WPF Spinner – take two

The WPF wait indicator which I have published a while ago proved to be good as a starting point but somewhat limited when it came to using it in production: the major problem was the fact that changing its appearance required pretty much  total rework. As soon as I put it to use, new requirements arrived and it  was clear that we need a slightly different approach. First of all there was the issue of size, as sometimes you may need a smaller wait indicator, secondly the content was not very flexible and if it was to be changed, the key frame animation driving the whole thing needed to be reworked from scratch. So after a bit of head scratching I opted for a “lookless” approach and decided to implement a custom WPF ContentControl which would provide scaling and animation capabilities. To cut the long story short you can see the final effects below:


The control is dead easy to use as the following piece of XAML illustrates.

   1:         <Spinner:ContentSpinner Margin="10"
   2:                                  BorderBrush="Black"
   3:                                  BorderThickness="2" />


To make our life easier, the ContentSpinner provides a couple of dependency properties: first there is the Scale property which allows the user to scale the content, secondly NumberOfFrames property controls how many frames will be included in the animation and thirdly RevolutionsPerSecond drives a number of rotations the content will make each second. Also if you are not happy with the default content feel free to provide your own as in the XAML below:

   1:          <Spinner:ContentSpinner Margin="10"
   2:                                  BorderBrush="Black"
   3:                                  BorderThickness="2"
   4:                                  NumberOfFrames="8"
   5:                                  Content="{StaticResource blueDotsCanvas}">
   7:          </Spinner:ContentSpinner>


The following code fragment illustrates the most important aspects of the control. The basic idea is that the control applies RotateTransform to its content and the transform is then animated using DoubleAnimationUsingKeyFrames. The number of frames is driven by the NumberOfFrames property and duration of the animation is calculated based on the number of required RevolutionsPerSecond.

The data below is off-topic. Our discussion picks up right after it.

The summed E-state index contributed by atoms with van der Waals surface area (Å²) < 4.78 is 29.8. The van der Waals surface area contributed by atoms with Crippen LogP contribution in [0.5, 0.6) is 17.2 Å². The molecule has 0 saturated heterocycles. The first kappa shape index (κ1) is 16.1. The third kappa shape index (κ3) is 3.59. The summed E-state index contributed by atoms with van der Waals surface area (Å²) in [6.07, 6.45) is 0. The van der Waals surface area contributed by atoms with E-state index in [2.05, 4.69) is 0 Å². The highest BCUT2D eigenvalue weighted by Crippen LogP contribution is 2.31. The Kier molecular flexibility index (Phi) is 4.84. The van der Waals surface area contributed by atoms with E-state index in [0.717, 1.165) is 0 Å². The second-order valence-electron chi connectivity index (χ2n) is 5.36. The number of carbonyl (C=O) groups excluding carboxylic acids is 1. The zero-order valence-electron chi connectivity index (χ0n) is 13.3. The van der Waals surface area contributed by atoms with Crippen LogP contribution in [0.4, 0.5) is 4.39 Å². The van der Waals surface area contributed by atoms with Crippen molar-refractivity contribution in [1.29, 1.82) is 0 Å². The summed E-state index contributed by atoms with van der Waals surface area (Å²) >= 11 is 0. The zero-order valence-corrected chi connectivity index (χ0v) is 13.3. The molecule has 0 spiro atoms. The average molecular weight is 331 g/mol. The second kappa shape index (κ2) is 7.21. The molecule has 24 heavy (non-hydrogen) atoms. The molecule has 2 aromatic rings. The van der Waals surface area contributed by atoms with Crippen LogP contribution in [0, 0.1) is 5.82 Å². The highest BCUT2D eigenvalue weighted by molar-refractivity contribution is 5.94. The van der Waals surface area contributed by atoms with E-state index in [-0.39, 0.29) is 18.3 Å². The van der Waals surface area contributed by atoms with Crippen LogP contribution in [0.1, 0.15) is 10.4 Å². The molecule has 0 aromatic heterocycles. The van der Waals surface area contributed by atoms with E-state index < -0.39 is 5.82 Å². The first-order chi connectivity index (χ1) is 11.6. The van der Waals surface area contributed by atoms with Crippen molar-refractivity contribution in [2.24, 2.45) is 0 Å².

1:  private void StartAnimation()
   2:  {
   3:      if (_content == null)
   4:          return;
   6:      var animation = GetAnimation();
   8:      _content.LayoutTransform = GetContentLayoutTransform();
   9:      _content.RenderTransform = GetContentRenderTransform();
  11:      _storyboard = new Storyboard();
  12:      _storyboard.Children.Add(animation);
  14:      _storyboard.Begin(this);
  15:  }
  17:  private void StopAnimation()
  18:  {
  19:      if (_storyboard != null)
  20:      {
  21:          _storyboard.Remove(this);
  22:          _storyboard = null;
  23:      }
  24:  }
  26:  private void RestartAnimation()
  27:  {
  28:      StopAnimation();
  29:      StartAnimation();
  30:  }
  32:  private Transform GetContentLayoutTransform()
  33:  {
  34:      return new ScaleTransform(ContentScale, ContentScale);
  35:  }
  37:  private Transform GetContentRenderTransform()
  38:  {
  39:      var rotateTransform = new RotateTransform(0, _content.ActualWidth / 2 * ContentScale, _content.ActualHeight / 2 * ContentScale);
  40:      RegisterName(ANIMATION, rotateTransform);
  42:      return rotateTransform;
  43:  }
  45:  private DoubleAnimationUsingKeyFrames GetAnimation()
  46:  {
  47:      NameScope.SetNameScope(this, new NameScope());
  49:      var animation = new DoubleAnimationUsingKeyFrames();
  51:      for (int i = 0; i < NumberOfFrames; i++)
  52:      {
  53:          var angle = i * 360.0 / NumberOfFrames;
  54:          var time = KeyTime.FromPercent(((double)i) / NumberOfFrames);
  55:          DoubleKeyFrame frame = new DiscreteDoubleKeyFrame(angle, time);
  56:          animation.KeyFrames.Add(frame);
  57:      }
  59:      animation.Duration = TimeSpan.FromSeconds(1 / RevolutionsPerSecond);
  60:      animation.RepeatBehavior = RepeatBehavior.Forever;
  62:      Storyboard.SetTargetName(animation, ANIMATION);
  63:      Storyboard.SetTargetProperty(animation, new PropertyPath(RotateTransform.AngleProperty));
  65:      return animation;
  66:  }

There are a couple of things which I need to mention though when it comes to the custom content: if you want it to be a part of resource dictionary, you may need to set the x:Shared property to False as otherwise it will be impossible to display two spinners simultaneously. Secondly the content should be symmetrical and its horizontal and vertical alignment needs to be set to Center as otherwise the spinner may get a bit wonky. Sample code and the control are available as part of the SharpFellows.Toolkit.

September 20 2010
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